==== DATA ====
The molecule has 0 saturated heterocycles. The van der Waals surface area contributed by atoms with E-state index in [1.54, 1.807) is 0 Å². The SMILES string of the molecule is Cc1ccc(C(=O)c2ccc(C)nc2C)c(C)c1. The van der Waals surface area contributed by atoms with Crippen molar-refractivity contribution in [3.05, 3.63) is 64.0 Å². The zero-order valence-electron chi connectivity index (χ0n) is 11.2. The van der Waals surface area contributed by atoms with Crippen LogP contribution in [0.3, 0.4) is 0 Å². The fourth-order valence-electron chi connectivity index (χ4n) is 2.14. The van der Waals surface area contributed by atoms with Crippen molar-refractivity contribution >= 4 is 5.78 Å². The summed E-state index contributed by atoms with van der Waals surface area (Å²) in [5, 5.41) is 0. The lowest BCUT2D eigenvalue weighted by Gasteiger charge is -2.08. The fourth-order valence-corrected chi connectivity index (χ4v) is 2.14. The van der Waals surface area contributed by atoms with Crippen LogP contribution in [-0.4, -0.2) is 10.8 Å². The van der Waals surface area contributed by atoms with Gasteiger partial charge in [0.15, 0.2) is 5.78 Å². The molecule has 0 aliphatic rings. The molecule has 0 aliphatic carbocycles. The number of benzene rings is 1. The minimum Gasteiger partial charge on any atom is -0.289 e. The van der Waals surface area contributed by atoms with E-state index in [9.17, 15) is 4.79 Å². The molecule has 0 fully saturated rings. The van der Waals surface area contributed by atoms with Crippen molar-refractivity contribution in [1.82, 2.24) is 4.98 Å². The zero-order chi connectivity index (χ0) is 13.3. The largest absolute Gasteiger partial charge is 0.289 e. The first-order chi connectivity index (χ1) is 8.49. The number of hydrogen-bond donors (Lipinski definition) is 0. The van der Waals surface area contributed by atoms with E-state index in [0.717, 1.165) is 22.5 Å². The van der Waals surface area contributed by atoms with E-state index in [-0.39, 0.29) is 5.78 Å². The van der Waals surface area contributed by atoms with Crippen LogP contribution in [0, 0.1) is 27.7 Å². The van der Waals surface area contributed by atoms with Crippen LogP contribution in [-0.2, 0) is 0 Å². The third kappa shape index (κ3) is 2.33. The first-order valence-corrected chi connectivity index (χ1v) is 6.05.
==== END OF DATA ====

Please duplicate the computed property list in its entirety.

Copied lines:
The molecule has 0 saturated heterocycles. The van der Waals surface area contributed by atoms with E-state index in [1.54, 1.807) is 0 Å². The SMILES string of the molecule is Cc1ccc(C(=O)c2ccc(C)nc2C)c(C)c1. The van der Waals surface area contributed by atoms with Crippen molar-refractivity contribution in [3.05, 3.63) is 64.0 Å². The zero-order valence-electron chi connectivity index (χ0n) is 11.2. The van der Waals surface area contributed by atoms with Crippen LogP contribution in [0.3, 0.4) is 0 Å². The fourth-order valence-electron chi connectivity index (χ4n) is 2.14. The van der Waals surface area contributed by atoms with Crippen molar-refractivity contribution >= 4 is 5.78 Å². The summed E-state index contributed by atoms with van der Waals surface area (Å²) in [5, 5.41) is 0. The lowest BCUT2D eigenvalue weighted by Gasteiger charge is -2.08. The fourth-order valence-corrected chi connectivity index (χ4v) is 2.14. The van der Waals surface area contributed by atoms with Crippen LogP contribution in [-0.4, -0.2) is 10.8 Å². The van der Waals surface area contributed by atoms with Gasteiger partial charge in [0.15, 0.2) is 5.78 Å². The molecule has 0 aliphatic rings. The molecule has 0 aliphatic carbocycles. The number of benzene rings is 1. The minimum Gasteiger partial charge on any atom is -0.289 e. The van der Waals surface area contributed by atoms with E-state index in [9.17, 15) is 4.79 Å². The molecule has 0 fully saturated rings. The van der Waals surface area contributed by atoms with Crippen molar-refractivity contribution in [1.82, 2.24) is 4.98 Å². The zero-order chi connectivity index (χ0) is 13.3. The largest absolute Gasteiger partial charge is 0.289 e. The first-order chi connectivity index (χ1) is 8.49. The number of hydrogen-bond donors (Lipinski definition) is 0. The van der Waals surface area contributed by atoms with E-state index in [0.717, 1.165) is 22.5 Å². The van der Waals surface area contributed by atoms with E-state index in [-0.39, 0.29) is 5.78 Å². The van der Waals surface area contributed by atoms with Crippen LogP contribution in [0, 0.1) is 27.7 Å². The van der Waals surface area contributed by atoms with Crippen LogP contribution in [-0.2, 0) is 0 Å². The third kappa shape index (κ3) is 2.33. The first-order valence-corrected chi connectivity index (χ1v) is 6.05.